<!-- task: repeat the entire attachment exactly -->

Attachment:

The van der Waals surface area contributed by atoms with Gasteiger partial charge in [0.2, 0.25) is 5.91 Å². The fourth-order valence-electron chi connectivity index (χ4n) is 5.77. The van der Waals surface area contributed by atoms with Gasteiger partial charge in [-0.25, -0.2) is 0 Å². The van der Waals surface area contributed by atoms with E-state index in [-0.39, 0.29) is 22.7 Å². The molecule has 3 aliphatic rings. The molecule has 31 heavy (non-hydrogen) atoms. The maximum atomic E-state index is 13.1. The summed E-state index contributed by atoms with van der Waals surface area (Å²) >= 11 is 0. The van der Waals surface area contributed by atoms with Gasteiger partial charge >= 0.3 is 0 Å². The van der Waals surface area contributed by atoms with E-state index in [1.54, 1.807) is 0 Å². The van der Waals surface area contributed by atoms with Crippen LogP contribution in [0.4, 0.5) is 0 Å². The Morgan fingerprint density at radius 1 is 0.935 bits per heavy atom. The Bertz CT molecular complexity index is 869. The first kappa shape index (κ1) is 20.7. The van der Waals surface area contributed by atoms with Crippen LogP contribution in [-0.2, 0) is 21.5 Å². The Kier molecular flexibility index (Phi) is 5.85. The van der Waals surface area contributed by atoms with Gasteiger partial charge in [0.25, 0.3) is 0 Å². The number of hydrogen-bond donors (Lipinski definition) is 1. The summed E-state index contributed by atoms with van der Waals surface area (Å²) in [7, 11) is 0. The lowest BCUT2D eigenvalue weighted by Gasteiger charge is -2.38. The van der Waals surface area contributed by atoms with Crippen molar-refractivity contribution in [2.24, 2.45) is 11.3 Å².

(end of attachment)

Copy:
The van der Waals surface area contributed by atoms with Gasteiger partial charge in [0.2, 0.25) is 5.91 Å². The fourth-order valence-electron chi connectivity index (χ4n) is 5.77. The van der Waals surface area contributed by atoms with Gasteiger partial charge in [-0.25, -0.2) is 0 Å². The van der Waals surface area contributed by atoms with E-state index in [-0.39, 0.29) is 22.7 Å². The molecule has 3 aliphatic rings. The molecule has 31 heavy (non-hydrogen) atoms. The maximum atomic E-state index is 13.1. The summed E-state index contributed by atoms with van der Waals surface area (Å²) >= 11 is 0. The van der Waals surface area contributed by atoms with Gasteiger partial charge >= 0.3 is 0 Å². The van der Waals surface area contributed by atoms with E-state index in [1.54, 1.807) is 0 Å². The van der Waals surface area contributed by atoms with Crippen LogP contribution in [0.4, 0.5) is 0 Å². The Morgan fingerprint density at radius 1 is 0.935 bits per heavy atom. The Bertz CT molecular complexity index is 869. The first kappa shape index (κ1) is 20.7. The van der Waals surface area contributed by atoms with Crippen LogP contribution in [-0.2, 0) is 21.5 Å². The Kier molecular flexibility index (Phi) is 5.85. The van der Waals surface area contributed by atoms with Gasteiger partial charge in [0.25, 0.3) is 0 Å². The number of hydrogen-bond donors (Lipinski definition) is 1. The summed E-state index contributed by atoms with van der Waals surface area (Å²) in [7, 11) is 0. The lowest BCUT2D eigenvalue weighted by Gasteiger charge is -2.38. The van der Waals surface area contributed by atoms with Crippen molar-refractivity contribution in [2.24, 2.45) is 11.3 Å².